The 19th-early 20th century mine at Gunnislake Clitters has a good range of surviving remains from an unusually long sequence of operational phases, spanning much of the most intensive period of metalliferous mining in Cornwall. The upstanding features and buildings are complemented by areas of the mine's early processing activities sealed beneath the later dumps. The dumps themselves, from the various phases, are of particular importance in preserving particle size and colour differences denoting their functional association with the surviving processing structures from which they derive. The successive remains in this scheduling demonstrate clearly the varied impacts of technological development in extractive and ore processing methods throughout the mine's operational life, to the extent of adding a further ore, wolfram, to the mine's main products during the early 20th century. Such development is also clearly evident in the remains of the mine's supporting infrastructure: the appearance of complexes of masonry buildings in the mid- 19th century and their replacement with large framed sheds in the early 20th century; the extensive (though not total) replacement of water power by steam power in the 1860s and the installation of electric power in the early 20th century, and the replacement of trackways with tramways and the arrival of the railway at the edge of the mine's area in the later 19th century. These developments and the mine's periods of prosperity and closure also partly reflect changes in funding strategies and the wider economic context in which the mine operated, aspects which are well recorded for this mine in a wealth of historical documentation.


The monument includes the remains of the Gunnislake Clitters Mine, a 19th-early 20th century copper, tin, arsenic and wolfram mine on a steep slope down to the River Tamar 1km WNW of Gunnislake village in south east Cornwall. The riverside pumping engine house and chimney in this scheduling are listed Grade II. The scheduling is divided into four separate areas of protection. The earliest visible remains on this steep slope south of the River Tamar are scattered early post-medieval workings within and beyond the scheduling, including deep openworks, pits and small shafts dug into the mostly east-west mineralised lodes. More intensive mining activity began about 1820: a long tunnel called an adit was driven south into the foot of the slope near the river, reaching over 900m in length. Cutting across successive lodes, it gave access to and drained water from workings and shafts extending from it. This early stage of the mine, called `Were Fox', had dressing floors and spoil dumps beside the adit entrance in an area now masked by later dumps. A water wheel in the adit outflow powered dressing floor machinery and drove a fan to clear air in the mine. An underground waterwheel was later installed to pump water up to the adit from working levels extending below river level. By the time operations ceased in 1827 it had produced 40 tons of copper ore. Reopening as the `Clitters Adit' mine in 1858 and renamed the `Gunnislake Clitters' mine in 1877, it continued production of copper, tin and arsenic until closure in 1889 at a time of widespread economic failure of Cornish mining. In this highly productive phase, the mine sold 32,686 tons of copper ore from 1860 to 1890 and 123 tons of tin ore from 1867 to 1873. Extraction, crushing and primary dressing were focussed around Skinner's Shaft, sunk deep into the main lode from the hillside 450m south of the original adit. Final ore dressing and concentration, and arsenic production, were sited over the lower slope behind the early phase adit. Extensive remains from this phase survive in both areas. Skinner's Shaft itself, eventually sunk to over 500m deep, is enclosed by a rectangular rubble wall with dressed quoins. In 1862-1864, steam engines were installed for pumping, winding and ore crushing, in engine houses which survive extensively at the Skinner's Shaft complex. The pumping engine house, north west of the shaft, is adjoined to the north by the largely intact walls and one extant gable of the boiler house which served all three engine houses in this complex. A building by the boiler house is identified as a miners' dry, where clothing was dried between shifts. A tall detached chimney serving the boiler house rises 20m to the west, largely of mortared rubble but with a brick-built upper quarter. The winding engine house is 13m north east of the shaft, with a partly demolished ore crusher house close to the south east. A building complex south west of the shaft includes the Account House, with a bay window facing east, and buildings and a yard identified as the carpenters' workshops and store. Extending 75m east from Skinner's Shaft is a large dressing floor, terraced along the slope and revetted by tall rubble walls; a map of 1883 shows the floor occupied by a long shed which has not survived. East of the dressing floor, a row of six small rectangular settling tanks survives, silted but with sluice gaps evident in their downslope walls; incomplete remains also survive from one of two larger tanks shown nearby on the 1883 map. South of the dressing floor's east end, an ore crusher building survives substantially intact and was powered from an engine house surviving adjacent to the south west beside the Dimson to Chilsworthy road. South of that road, walls survive of the 1860s miners' dry and smithy, alongside the levelled platform of a former forge. East of these buildings, the 1883 map shows reservoir ponds serving the boiler house; no remains of these are now visible. Extensive spoil dumps cover much of the hillslope below the Skinner's Shaft complex, down to the Dimson to Bitthams road. Early photographs and the 1883 map show them as much larger than they now survive and forming long `finger dumps' supporting tipping tramways emanating from the north of the dressing floor and the ore crusher by the Skinner's winding house. Their present extent results from 20th century reprocessing but the various dumps retain their differing particle sizes and colours corresponding to the stage of ore processing from which they derive. The west of the Skinner's Shaft dressing floor was linked to the lower slope dressing floors and arsenic works by a tramway between two finger dumps and extending north of the Dimson to Bitthams road. It does not survive south of that road but about 90m of its course remains visible north of the road as a rubble-faced embankment running to a cutting before the truncation of its northern end by the western tramway of the 1900-1909 works. The lower slope operations were sited on terraces retained by high revetment walls. The 1883 map shows two rows of rotating waste/ore separators called buddles: six on an upper level and three below, associated with settling tanks. At the east of this complex, arsenic extraction structures were linked by a tortuous flue called a labyrinth to one of two detached chimneys. The 20th century reprocessing works and its dumps masked and partly removed a number of these lower slope features of the 1860s-1880s phase. The terraces survive well, as do the two chimneys and a reservoir, still water-filled, which supplied water to the dressing floor. Masonry survives from several buildings near the western chimney and others associated with the arsenic works further east, but the buddles, settling tanks and arsenic labyrinth were variously dumped over or removed by the later activity. Below the lower dressing floor is the 1860s smithy and office, with walls and chimney extensively intact. Close to the north, by the river, are extensive remains of another complex comprising a pumping engine house, adjacent boiler house, detached chimney and two settling tanks. These were built in 1882 to supply clean river water to the Skinner's Shaft boiler house and to augment water supply to the lower slope dressing floor. By then, the Clitters Adit outflow had been diverted 25m to the east, passing over a waterwheel before joining the river. The 1882 engine house was built over the wheel pit, which was left open and through which the adit outflow still passes. Water was fed to the engine house by a leat cut along the riverside and taken off the river at a weir 175m upstream of the engine house. The main export route for the mine's ore in the 1860s-1880s was a track from the lower dressing floors to the riverside and on, beyond this scheduling, to the head of the Tamar Navigation at Gunnislake. From at least 1872 and possibly earlier, the East Cornwall Mineral Railway ran from above the important quay at Calstock, passing south of the Skinner's Shaft complex, where sidings in this scheduling were built to unload materials required in the mine's operation. In 1900, a new company, Clitters United, amalgamated this mine with three others nearby. Minor underground work required a small powder magazine which survives upslope from the Clitters adit but the main investment lay in a large ore reprocessing mill built on the lower slope in this scheduling, east of the earlier lower dressing floor. It housed the latest electric powered equipment for extracting tin, wolfram and arsenic from spoil dumps around this and other nearby mines, especially from the Greenhill arsenic works on the upper slope beyond Skinner's Shaft. The mill's surviving remains extend across five revetted terraces, to 50m long, supporting concrete floors and an array of rendered machine bases. Contemporary photographs give external and internal views showing the mill's now demolished structure of timber and girder framed sheds with corrugated sheet walls pierced by rows of windows. Coarse waste was carried west by a short tramway and dumped over the buddles and tanks of the earlier lower slope dressing floor. A new dressing floor was built near the mill, its terraces surviving with two pairs of buddles and the wheel pit from which they were driven. Fine waste tailings were taken west of the 1882 riverside engine house and settling tanks to form a massive dump, 100m long, towering above the riverside. East of the dressing floor, surviving terraces of an ore drying plant support its kiln, white brick chimney and tank. South west of the mill's dressing floor was the focus of arsenic extraction; surviving remains include a Brunton calciner retaining its brick arched lower vault, hearth bed, central spindle, drive gear and lower bearing plinth. From there, the arsenic flue reuses elements of the earlier flue and passes beneath the floor levels of several buildings in its circuitous route to the western of the earlier chimneys. Steep inclined tramways brought ore and other materials to the mill and carried dressed ore from it. A western tramway rose from above the mill, passing 75m west of Skinner's Shaft, to enlarged sidings by the railway line above; its crossing over the nearby road is marked by a tall masonry abutment on the south. Its course down the slope remains clearly visible, with embankments and cuttings to smooth its gradient. An eastern tramway, also still visible, rose from above the mill to a blocked adit by the Dimson to Bitthams road; several lengths of tram rail survive as fence posts along a nearby field wall to the west. A third tramway descends to the riverside from the lower end of the eastern tramway, on almost the same alignment, and met a tramway along the former riverside track to Gunnislake. The reprocessing works produced 547 tons of tin ore and 443 tons of wolfram between 1902 and 1908 but it ceased operation in 1909. Following the outbreak of war in 1914, the mine was reopened for reprocessing ore for wolfram and tin. Some underground work was carried out but most ore derived from existing spoil dumps as before, supplemented by ore brought by aerial ropeway from reopened mines on Hingston Down and Kit Hill, beyond this scheduling to the WSW. The ropeway was supported on shuttered concrete stanchions; the two nearest the mine, in the south west of this scheduling, carried the ropeway over the railway line. By 1919 the mine had produced 37 tons of tin ore but slumping prices after the war led to final closure of the mine in the late 1920s. The modern fences, gates, signs, signposts, goat sheds, and goat and poultry keeping equipment are excluded from the scheduling, although the ground beneath them is included.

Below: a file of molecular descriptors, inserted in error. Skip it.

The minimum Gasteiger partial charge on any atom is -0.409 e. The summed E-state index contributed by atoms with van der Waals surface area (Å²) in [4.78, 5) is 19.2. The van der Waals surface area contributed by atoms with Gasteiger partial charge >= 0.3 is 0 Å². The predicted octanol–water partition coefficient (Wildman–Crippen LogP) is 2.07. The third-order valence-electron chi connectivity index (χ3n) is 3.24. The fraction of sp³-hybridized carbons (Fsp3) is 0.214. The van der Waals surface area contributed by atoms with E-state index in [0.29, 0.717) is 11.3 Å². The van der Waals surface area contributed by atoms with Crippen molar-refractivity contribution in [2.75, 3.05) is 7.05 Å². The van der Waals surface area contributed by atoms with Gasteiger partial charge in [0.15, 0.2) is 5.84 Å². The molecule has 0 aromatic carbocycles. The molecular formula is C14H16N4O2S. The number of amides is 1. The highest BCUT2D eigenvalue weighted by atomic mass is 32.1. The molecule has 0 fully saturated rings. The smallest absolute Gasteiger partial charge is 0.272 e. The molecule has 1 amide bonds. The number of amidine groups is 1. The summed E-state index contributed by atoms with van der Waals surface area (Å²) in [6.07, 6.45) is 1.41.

MAP EXTRACT The site of the monument is shown on the attached map extract.


The contents of this record have been generated from a legacy data system.

Legacy System number:
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Books and journals
Sharpe, A, Duchy of Cornwall Industrial Sites: A Survey, (1989)
Smith, J R, Sharpe, A , Duchy Mineral Survey, (1985)
Buck, C, Gunnislake Clitters Archaeological Assessment, 1998, Unpubl Rept for C/wall County Council
Title: 1:10000 Ordnance Survey Map; SX 47 SW Source Date: 1987 Author: Publisher: Surveyor:


This monument is scheduled under the Ancient Monuments and Archaeological Areas Act 1979 as amended as it appears to the Secretary of State to be of national importance. This entry is a copy, the original is held by the Department for Digital, Culture, Media and Sport.